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The PEOPLE of the State of New York, Respondent, v. Diane NAUMOWICZ, Appellant.

Decided: August 12, 2010

Before: MERCURE, J.P., MALONE JR., KAVANAGH, STEIN and GARRY, JJ. Raymond M. White, Glenmont, for appellant. James A. Murphy III, District Attorney, Ballston Spa (Nicholas E. Tishler of counsel), for respondent.

Appeal from a judgment of the County Court of Saratoga County (Scarano, J.), rendered January 9, 2008, convicting defendant upon her plea of guilty of the crimes of grand larceny in the second degree and issuing a bad check (two counts).

Defendant owned and operated a payroll business that provided a variety of services to its clients, primarily small businesses, including such tasks as processing payroll and tax liabilities. Several of defendant's clients implicated defendant in the misappropriation of their funds. After waiving indictment and agreeing to be prosecuted by superior court information, defendant pleaded guilty to one count of grand larceny in the second degree and two counts of issuing a bad check and waived her right to appeal. The plea agreement included an indeterminate sentence to be determined by County Court and restitution in an amount to be calculated, but represented as being between $300,000 and $500,000.

County Court thereafter sentenced defendant to a prison term of 4 to 12 years for the crime of grand larceny in the second degree and a concurrent term of 90 days in jail on the convictions of issuing a bad check. At the time of sentencing, County Court also directed defendant to pay restitution to 13 separate victims in the total amount of $434,916.75. More than three months later, the People moved to have County Court order additional restitution in excess of $300,000 with respect to victims who were not included in the orders made at the time of sentencing. While incarcerated, defendant executed the additional restitution orders, indicating her agreement to pay the amounts included therein, and County Court subsequently signed such orders. Defendant now appeals.

Defendant raises various arguments regarding the validity of her plea based upon the asserted impropriety of the restitution orders. Defendant first contends that her plea was not knowing, intelligent and voluntary because she was not made aware of the amount of restitution to be paid as part of her sentence. Although defendant's argument that her guilty plea was involuntary is not foreclosed by her appeal waiver (see People v. Nesbitt, 23 AD3d 836, 837 [2005], lv denied 6 NY3d 816 [2006] ), this claim was not preserved for our review as she did not move to withdraw her plea or to vacate her sentence (see People v. Bennett, 24 AD3d 975, 975 [2005], lv denied 6 NY3d 831 [2006] ). Nor does it fall within the narrow exception to the preservation rule (see People v.. Lopez, 71 N.Y.2d 662, 666-667 [1988] ). Likewise, defendant did not preserve her argument that the restitution orders were improper based upon County Court's failure to consider her ability to pay, as she did not request a hearing on that issue or otherwise object to the amount of restitution ordered on that basis. In any event, such consideration was not required under the circumstances here (see People v. Henry, 64 AD3d 804, 806-807 [2009], lv denied 13 NY3d 860 [2009] ). Thus, to the extent that defendant's arguments relate to the restitution orders made at the time of sentencing, our review is precluded and we decline to take corrective action in the interest of justice.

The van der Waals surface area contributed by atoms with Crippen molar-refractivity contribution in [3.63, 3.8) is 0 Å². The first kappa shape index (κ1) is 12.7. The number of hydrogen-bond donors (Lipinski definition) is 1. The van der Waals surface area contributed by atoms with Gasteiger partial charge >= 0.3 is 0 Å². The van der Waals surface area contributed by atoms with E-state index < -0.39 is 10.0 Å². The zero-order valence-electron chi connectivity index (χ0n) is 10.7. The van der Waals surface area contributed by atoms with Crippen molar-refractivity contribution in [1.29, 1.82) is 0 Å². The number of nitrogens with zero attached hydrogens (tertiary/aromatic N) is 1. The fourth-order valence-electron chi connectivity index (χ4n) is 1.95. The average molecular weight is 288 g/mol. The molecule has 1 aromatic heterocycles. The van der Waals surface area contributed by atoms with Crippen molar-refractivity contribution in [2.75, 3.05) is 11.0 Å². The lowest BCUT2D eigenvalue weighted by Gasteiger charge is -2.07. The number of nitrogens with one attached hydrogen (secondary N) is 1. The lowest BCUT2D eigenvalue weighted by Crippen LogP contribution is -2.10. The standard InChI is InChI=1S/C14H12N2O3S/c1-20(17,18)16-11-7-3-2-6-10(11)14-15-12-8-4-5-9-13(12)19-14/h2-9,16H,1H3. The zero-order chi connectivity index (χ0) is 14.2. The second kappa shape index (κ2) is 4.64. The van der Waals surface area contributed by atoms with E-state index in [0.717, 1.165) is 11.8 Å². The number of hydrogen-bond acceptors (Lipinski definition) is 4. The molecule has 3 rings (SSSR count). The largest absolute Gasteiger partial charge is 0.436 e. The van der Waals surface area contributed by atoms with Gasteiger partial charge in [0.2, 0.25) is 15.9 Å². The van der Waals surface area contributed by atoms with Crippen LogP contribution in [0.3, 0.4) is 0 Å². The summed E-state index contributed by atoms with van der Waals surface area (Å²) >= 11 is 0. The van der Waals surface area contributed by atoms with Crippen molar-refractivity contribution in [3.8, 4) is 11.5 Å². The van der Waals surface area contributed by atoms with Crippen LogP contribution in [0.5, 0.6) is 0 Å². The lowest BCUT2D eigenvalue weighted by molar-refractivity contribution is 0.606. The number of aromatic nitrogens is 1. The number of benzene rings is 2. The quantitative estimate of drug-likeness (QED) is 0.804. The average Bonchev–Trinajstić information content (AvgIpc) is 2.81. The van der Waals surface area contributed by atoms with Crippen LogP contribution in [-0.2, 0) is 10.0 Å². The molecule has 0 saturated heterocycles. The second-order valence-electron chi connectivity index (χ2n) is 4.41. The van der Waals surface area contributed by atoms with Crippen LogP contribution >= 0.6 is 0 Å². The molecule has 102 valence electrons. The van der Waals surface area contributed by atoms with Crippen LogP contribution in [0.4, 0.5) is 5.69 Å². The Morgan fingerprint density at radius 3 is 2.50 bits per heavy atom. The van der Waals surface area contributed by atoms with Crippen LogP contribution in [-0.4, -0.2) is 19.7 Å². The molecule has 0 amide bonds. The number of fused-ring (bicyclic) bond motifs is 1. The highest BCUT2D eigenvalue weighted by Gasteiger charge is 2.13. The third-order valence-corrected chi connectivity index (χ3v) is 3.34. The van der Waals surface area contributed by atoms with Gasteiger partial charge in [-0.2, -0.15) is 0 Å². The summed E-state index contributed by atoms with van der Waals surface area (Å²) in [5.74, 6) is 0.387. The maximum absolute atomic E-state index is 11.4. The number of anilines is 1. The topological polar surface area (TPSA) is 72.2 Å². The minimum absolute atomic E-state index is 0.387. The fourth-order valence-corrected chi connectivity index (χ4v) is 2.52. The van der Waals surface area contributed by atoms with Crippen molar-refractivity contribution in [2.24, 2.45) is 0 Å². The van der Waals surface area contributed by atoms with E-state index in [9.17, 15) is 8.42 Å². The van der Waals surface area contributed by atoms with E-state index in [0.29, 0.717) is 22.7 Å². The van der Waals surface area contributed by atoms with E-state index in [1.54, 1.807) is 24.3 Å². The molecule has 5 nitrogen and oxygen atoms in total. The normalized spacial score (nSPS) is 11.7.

However, we reach a different conclusion as to defendant's arguments regarding the restitution orders made after her sentencing hearing. Inasmuch as those arguments are addressed to County Court's jurisdiction to make such orders and to the legality thereof, and since defendant's challenges to the postsentence orders relate to the “ ‘mode of proceedings prescribed by law,’ “ they need not be preserved (People v. Ahmed, 66 N.Y.2d 307, 310 [1985], quoting People v. Patterson, 39 N.Y.2d 288, 295 [1976]; see People v. Boston, 75 N.Y.2d 585, 589 n 2 [1990] ).1 County Court is authorized to order restitution in an amount that will compensate the victim of a crime for his or her “actual out-of-pocket loss” (Penal Law § 60.27[1] ) and must make a finding as to the amount of such loss upon consideration of “sufficient evidence [in the record] to support such finding” (Penal Law § 60.27[2] ). Indeed, in view of the “long-standing policy of promoting, encouraging and facilitating the use of restitution to reimburse victims for ․ losses caused by criminal conduct” (People v. Horne, 97 N.Y.2d 404, 412 [2002] ), a sentencing court is obligated to address the issue of restitution where the People advise the court at or before sentencing that a victim seeks restitution or where a “victim impact statement reports that the victim seeks restitution or reparation” (Penal Law § 60.27[1]; see People v. Horne, 97 N.Y.2d at 410-412). Thus, in the normal course of events, the People must “advise the court at or before the time of sentencing that the victim seeks restitution ․ and the amount of restitution ․ sought” (Penal Law § 60.27[1] ), and the trial court must determine the amount of restitution at the time of sentencing (see People v. Consalvo, 89 N.Y.2d 140, 144 [1996] ). However, the court's continuing jurisdiction to impose restitution has been recognized where the claim for restitution is raised at or prior to sentencing and the modification or correction of the sentence occurs within a reasonable time thereafter (see Penal Law § 60.27[1]; People v. Swiatowy, 280 A.D.2d at 73; People v. Kevin C., 265 A.D.2d 828, 828-829 [1999]; People v. Daprano, 224 A.D.2d 441, 441-442 [1996], lv denied 88 N.Y.2d 965 [1996] ).